FLEX by Jane Hyun

FLEX

The New Playbook for Managing Across Differences

KIRKUS REVIEW

With the assistance of Miller, executive coaches Hyun (Breaking the Bamboo Ceiling: Career Strategies for Asians, 2005) and Lee examine how “infusing cultural proficiency initiatives into company-wide values, policies and programs achieves a demonstrable effect.”

The authors report that the workforce is changing, growing more multicultural, younger and more female. These changes call for a much more nuanced response from corporate leaders to avoid pitfalls and achieve success. Hyun and Lee emphasize the importance of two requirements. The first, which they term “fluency,” is the ability to work across cultures; it is comparable to speaking multiple foreign languages. The second, “flex,” includes the skills required to work across “the power gap”—the distance that separates leaders from others in an organizational structure. However, the authors stress that sentiments like “let us respect each other” are insufficient. People in leadership positions need to face the problem of understanding how subtle cultural differences between people of different gender, ethnic and generational backgrounds can be critical for effective leadership—e.g., between more outgoing cultures, like Americans, and more reserved ones, like Asians. Problems also may arise from a failure to recognize more subtle differences between different age groups—baby boomers, Generation Xers and Yers and millenials—regarding how they communicate, as well as their goals and approaches to the dynamics of the workplace. The authors seek to show readers how to reduce losses of time and resources incurred when the potential contributions of well-qualified recruits or hires are lost because management doesn't fully understand how to bring them on board. They discuss many ways of overcoming the business consequences of such failures to flex across the gap. “[O]ur experience has taught us that interpersonal dynamics can change when people with a drive for making a difference take the initiative and then influence others to multiply the effect,” they write.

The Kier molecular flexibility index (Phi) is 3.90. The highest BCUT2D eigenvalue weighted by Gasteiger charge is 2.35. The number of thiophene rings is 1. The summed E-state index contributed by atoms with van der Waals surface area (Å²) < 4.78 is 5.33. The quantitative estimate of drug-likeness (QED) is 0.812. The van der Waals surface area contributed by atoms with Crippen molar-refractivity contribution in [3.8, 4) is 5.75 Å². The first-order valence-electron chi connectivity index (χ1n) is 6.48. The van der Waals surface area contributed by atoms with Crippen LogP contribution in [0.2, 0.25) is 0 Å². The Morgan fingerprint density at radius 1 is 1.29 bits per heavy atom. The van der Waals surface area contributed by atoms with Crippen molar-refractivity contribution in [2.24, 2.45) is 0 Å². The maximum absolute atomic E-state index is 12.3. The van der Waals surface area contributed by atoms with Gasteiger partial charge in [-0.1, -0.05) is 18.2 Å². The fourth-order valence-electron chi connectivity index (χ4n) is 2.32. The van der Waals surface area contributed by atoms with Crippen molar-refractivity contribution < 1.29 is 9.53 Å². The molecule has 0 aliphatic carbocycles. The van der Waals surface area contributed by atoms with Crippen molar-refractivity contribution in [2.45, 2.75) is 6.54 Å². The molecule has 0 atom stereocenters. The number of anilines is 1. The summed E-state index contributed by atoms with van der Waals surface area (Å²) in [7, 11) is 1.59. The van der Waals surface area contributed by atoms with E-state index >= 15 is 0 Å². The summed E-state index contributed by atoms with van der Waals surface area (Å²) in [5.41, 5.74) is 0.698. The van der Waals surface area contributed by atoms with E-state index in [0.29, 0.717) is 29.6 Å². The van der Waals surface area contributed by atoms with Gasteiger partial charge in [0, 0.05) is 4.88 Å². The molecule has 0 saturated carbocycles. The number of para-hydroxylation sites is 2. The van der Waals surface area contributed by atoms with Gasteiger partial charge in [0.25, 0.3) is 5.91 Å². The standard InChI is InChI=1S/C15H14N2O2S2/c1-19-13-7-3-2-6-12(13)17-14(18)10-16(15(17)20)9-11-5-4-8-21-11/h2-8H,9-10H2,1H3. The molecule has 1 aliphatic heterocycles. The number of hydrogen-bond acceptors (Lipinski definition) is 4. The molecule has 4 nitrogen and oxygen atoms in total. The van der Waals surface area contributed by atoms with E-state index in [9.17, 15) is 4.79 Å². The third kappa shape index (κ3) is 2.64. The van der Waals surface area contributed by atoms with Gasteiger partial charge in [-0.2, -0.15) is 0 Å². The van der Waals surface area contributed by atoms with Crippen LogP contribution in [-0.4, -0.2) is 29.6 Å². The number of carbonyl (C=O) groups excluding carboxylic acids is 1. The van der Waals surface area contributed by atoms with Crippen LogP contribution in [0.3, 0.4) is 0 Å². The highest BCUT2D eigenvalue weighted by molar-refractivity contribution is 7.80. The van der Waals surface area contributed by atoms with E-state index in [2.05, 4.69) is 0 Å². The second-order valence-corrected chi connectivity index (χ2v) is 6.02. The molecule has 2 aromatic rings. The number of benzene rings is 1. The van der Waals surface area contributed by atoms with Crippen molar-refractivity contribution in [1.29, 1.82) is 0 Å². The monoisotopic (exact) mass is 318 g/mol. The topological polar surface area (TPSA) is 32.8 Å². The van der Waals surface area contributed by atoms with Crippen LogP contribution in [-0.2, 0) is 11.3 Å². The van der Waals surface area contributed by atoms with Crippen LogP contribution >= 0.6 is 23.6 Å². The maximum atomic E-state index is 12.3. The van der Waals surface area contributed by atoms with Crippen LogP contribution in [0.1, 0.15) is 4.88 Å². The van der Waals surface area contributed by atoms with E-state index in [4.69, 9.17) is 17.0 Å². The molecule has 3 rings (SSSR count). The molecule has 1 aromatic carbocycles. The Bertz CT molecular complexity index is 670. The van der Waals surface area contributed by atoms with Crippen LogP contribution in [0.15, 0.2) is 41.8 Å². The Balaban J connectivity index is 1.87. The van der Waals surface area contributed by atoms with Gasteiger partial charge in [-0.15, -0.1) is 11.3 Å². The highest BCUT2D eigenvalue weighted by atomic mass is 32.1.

Hyun and Lee offer convincing evidence to illustrate how to enhance communication skills across various workplace divides.

Pub Date: March 18th, 2014
ISBN: 978-0-06-224852-7
Page count: 336pp
Publisher: Harper Business
Review Posted Online:
Kirkus Reviews Issue: Feb. 15th, 2014




SIMILAR BOOKS SUGGESTED BY OUR CRITICS:

NonfictionROOKIE SMARTS by Liz Wiseman
by Liz Wiseman
NonfictionMAKING CONFLICT WORK by Peter T. Coleman
by Peter T. Coleman
NonfictionTHE 80/20 MANAGER by Richard Koch
by Richard Koch
NonfictionGLOBAL TILT by Ram Charan
by Ram Charan